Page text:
JLF with the intellectual temperament of its milieu has made it hard for many aficionados of the written word to resist a unique opportunity such as this. Truly, the event is all-embracing and kaleidoscopic. “The magic of the lit-fest comes from a collective dreaming, from the energy of readers and writers, and thinkers, trying to break free of so many levels of complacency and prejudice to try and think for themselves.” gushes Namita.

The idea of the fest is for us, the readers and writers, to interact with our idols, our inspirations and the crème de la crème. Perhaps this is why aspiring writers flock to JLF for motivation, agrees Namita, adding, “One learns humility from the great practitioners of the craft, and the audiences get a sense of the detachment and discipline required to be a great writer.”

There have been countless fresh minds attending the festival year after year since 2006. What’s going to be the big draw this year then? “The Zee Jaipur Literature festival 2015 is proud and honoured to host Sir V S Naipaul and celebrate fifty years of the publication of ‘A House for Mr. Biswas’. And there are as ever many incredibly talented writers from across India, South Asia, and the world.”

Even though she has founded the JLF, this is not the first literary event she has attended or been associated with. She has been to numerous festivals, “all equally brilliant”, around South Asia. Namita, back from the Guwahati Literature Festival, praises it for being “a multi-vocal event with English, Asamiya, Khasi, and other languages of the North East finding voice along with Hindi, Urdu, and Bangla.” She believes that our multilingualism as a country “is what gives each festival its unique flavour.” Besides these, she mentions a few other events, too like “Mountain Echoes”, the Bhutan Literature Festival, “a uniquely inspiring and joyous annual event” and the Patna Literature Festival, “which is highly intelligent and full of political and social consciousness”, she tells us.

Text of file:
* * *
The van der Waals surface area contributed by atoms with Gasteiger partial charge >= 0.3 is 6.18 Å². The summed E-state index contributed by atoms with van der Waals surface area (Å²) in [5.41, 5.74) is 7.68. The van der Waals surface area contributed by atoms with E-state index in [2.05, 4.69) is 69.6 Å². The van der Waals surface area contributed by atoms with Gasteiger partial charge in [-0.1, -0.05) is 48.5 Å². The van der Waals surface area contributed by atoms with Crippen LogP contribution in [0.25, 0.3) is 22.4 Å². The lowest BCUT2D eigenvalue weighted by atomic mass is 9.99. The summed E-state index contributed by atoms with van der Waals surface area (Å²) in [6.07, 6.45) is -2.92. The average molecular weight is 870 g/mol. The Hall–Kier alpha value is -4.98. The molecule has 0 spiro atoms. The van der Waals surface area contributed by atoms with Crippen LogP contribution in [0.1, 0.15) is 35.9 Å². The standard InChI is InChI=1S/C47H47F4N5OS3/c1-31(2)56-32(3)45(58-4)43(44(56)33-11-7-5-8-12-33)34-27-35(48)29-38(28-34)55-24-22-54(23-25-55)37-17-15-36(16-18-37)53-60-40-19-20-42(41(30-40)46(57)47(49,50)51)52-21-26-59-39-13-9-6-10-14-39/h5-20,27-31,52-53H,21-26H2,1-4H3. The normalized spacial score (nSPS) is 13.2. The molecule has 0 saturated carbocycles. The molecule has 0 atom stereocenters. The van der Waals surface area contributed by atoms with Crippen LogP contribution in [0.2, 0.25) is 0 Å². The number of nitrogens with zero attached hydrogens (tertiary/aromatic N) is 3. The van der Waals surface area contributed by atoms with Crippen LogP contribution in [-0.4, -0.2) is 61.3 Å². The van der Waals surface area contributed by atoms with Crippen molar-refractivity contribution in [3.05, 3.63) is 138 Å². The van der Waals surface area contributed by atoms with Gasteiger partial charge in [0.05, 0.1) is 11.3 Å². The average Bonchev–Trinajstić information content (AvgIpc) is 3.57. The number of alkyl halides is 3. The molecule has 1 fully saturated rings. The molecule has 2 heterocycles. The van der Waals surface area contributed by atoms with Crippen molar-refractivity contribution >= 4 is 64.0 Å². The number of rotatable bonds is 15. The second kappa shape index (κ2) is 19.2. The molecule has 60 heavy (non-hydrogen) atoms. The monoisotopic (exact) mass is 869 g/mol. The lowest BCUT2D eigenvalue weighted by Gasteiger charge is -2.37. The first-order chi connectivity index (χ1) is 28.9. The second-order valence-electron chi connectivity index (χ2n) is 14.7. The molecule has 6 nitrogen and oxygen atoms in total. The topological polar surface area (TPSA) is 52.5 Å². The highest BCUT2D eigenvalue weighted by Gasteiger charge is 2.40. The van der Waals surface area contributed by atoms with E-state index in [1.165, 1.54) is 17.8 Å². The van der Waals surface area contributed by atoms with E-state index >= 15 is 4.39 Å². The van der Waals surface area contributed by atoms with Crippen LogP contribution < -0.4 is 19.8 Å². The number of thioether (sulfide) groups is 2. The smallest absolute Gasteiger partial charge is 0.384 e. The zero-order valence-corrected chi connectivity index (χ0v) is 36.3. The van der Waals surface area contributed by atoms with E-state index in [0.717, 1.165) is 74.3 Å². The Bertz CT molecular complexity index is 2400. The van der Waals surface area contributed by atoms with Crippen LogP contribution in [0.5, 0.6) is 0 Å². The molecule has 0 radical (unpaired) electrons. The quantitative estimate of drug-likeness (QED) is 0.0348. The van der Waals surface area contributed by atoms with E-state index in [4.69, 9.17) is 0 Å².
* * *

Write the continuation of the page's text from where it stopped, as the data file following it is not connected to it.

So what are her favourite moments from the festival over the years, one can’t help but ask. “Roberto Calasso on Indian Myth with Devdutt Pattnaik, Muneeza Shamsie on her father Faiz Ahmed Faiz, with Javed Akhtar and Ali Sethi and Shabana singing his nazms. The session called ‘Imagine’ with readings and enactments to speak for women’s rights after the horrific Nirbhaya tragedy. The Bulle Shah readings, with music…” It is impossible to list out all, she says, there have been so many.

JLF has housed all these wonderful, memorable moments within the glorious halls of Diggi Palace. The sun-kissed lawns, the high ceilings, walls and windows accentuated with colourful glasswork, and the grand arches with the surreal comfort of Rajasthani hospitality – have all cast their spell on the visitors, guests, speakers, and also Namita. Her favourite spot within the JLF venue? “The beautiful and serene Durbar Hall, where it all began…” Perhaps there is a story there, but maybe for another time.

The ZEE Jaipur Literature opens this Wednesday, the 21st of January and shall go on in the majestic Diggi House, Jaipur, till January 25. Workshops, readings, talks and more with some of the best literary minds shall be interspersed with musical performances in the day as well as the evening, featuring Rajasthani folk musicians, artistes like Tanuja Desai Hidier & Gaurav Vaz, Jeet Thayil (Still Dirty), Sonam Kalra, Midival Punditz and Vocal Raasta.

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Now as an MH Fellow with YKA, she’s expanding her impressive scope of work further by launching a campaign to facilitate the process of ensuring better menstrual health and SRH services for women residing in correctional homes in West Bengal. The campaign will entail an independent study to take stalk of the present conditions of MHM in correctional homes across the state and use its findings to build public support and political will to take the necessary action.